Navigation Links
Biologist Belovsky's paper offers new insights into predator/prey relationships

For those old enough to remember Mutual of Omaha's "Wild Kingdom" television series, the dynamics of predator-prey relationships seemed clear enough: predators thinned out prey populations, which enabled a smaller, but stronger, population to survive and reproduce.

However, a new paper by University of Notre Dame biologist Gary Belovsky appearing in the prestigious journal Ecology Letters suggests that predator-prey relationships are much more complex than originally thought.

The paper arose out of pioneering studies Belovsky, who also is director of the Notre Dame Environmental Research Center (UNDERC), has been conducting on grasshopper populations since 1978 at Montana's National Bison Range, now a location for one of UNDERC's national undergraduate programs.

Belovsky conducted an experiment to examine how behavioral responses of grasshoppers to avian predators affected grasshopper survival and reproduction at different grasshopper population densities. A series of cages containing grasshoppers were enclosed within a tent constructed of aviary netting, creating a "no threat" area because its design prevented birds from approaching the cages and "scarring" the grasshoppers. A second set of cages provided a "threat" area because it was not enclosed in a tent, which allowed birds to feed around the cages, perch on top consuming grasshoppers caught outside the cages and "scare" the grasshoppers inside the cages.

The research demonstrated that grasshopper behavior changed with the threat of predators, reducing grasshopper feeding, and this was apparent at all grasshopper densities. The behavioral changes with the threat of predation increased survival at low grasshopper densities, as reduced feeding made food available to more individuals, while the changes decreased survival at higher densities, as severe food shortages were made worse by reduced feeding. However, the behavioral changes decreased per capita reproduction over all grasshopper population densities, as grasshoppers traded off survival and reproduction as competition among the grasshoppers increased with greater population densities.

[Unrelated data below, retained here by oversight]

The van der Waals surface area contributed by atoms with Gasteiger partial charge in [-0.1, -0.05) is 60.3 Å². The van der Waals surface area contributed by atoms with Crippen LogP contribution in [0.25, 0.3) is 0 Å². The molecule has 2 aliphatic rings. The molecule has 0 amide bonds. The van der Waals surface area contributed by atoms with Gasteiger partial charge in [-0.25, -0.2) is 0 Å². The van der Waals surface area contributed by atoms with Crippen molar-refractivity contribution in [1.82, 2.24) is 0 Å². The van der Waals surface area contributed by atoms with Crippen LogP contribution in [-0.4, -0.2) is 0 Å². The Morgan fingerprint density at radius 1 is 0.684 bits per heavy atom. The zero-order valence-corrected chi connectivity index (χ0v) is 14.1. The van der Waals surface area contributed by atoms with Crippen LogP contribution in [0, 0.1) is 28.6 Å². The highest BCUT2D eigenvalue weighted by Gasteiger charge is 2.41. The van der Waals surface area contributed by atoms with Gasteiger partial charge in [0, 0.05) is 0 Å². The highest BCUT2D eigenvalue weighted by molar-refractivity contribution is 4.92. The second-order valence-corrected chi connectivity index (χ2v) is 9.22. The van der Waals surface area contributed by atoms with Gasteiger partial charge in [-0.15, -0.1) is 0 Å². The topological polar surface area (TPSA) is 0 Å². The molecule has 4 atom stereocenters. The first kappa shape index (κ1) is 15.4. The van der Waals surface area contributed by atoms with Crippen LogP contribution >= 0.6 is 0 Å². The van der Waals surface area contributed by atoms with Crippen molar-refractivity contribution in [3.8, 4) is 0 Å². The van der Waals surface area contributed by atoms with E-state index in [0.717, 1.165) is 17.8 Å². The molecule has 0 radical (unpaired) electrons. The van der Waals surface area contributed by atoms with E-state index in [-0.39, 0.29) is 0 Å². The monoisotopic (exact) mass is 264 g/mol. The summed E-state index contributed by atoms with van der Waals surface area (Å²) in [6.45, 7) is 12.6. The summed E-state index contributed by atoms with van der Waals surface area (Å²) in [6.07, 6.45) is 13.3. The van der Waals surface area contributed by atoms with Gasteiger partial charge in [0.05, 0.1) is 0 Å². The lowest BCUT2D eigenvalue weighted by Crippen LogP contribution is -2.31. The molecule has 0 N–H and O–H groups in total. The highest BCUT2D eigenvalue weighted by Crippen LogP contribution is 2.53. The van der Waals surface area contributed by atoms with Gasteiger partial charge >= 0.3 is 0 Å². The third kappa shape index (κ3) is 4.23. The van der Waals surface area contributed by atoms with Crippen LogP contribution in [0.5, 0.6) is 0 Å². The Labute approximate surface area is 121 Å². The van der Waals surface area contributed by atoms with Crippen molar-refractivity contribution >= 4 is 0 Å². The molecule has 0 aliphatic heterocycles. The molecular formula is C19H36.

This type of variable response is generally overlooked when prey behavioral changes with predation are considered in how predation affects prey populations," Belovsky said. "Resource availability may need to be considered when assessing how prey behavioral changes with predation threat affect population and food web dynamics."

Belovsky also notes that the new paper reinforces the importance of his western prairie research, which is now the longest running experimental study at a site examining what controls grasshopper populations. Although it isn't feasible to conduct a population study like this with populations of larger animals, such as elk and wolves in far-flung areas such as Alaska, the more easily observable field work with grasshoppers and birds offers important predator-prey insights that can be applied to these types of populations.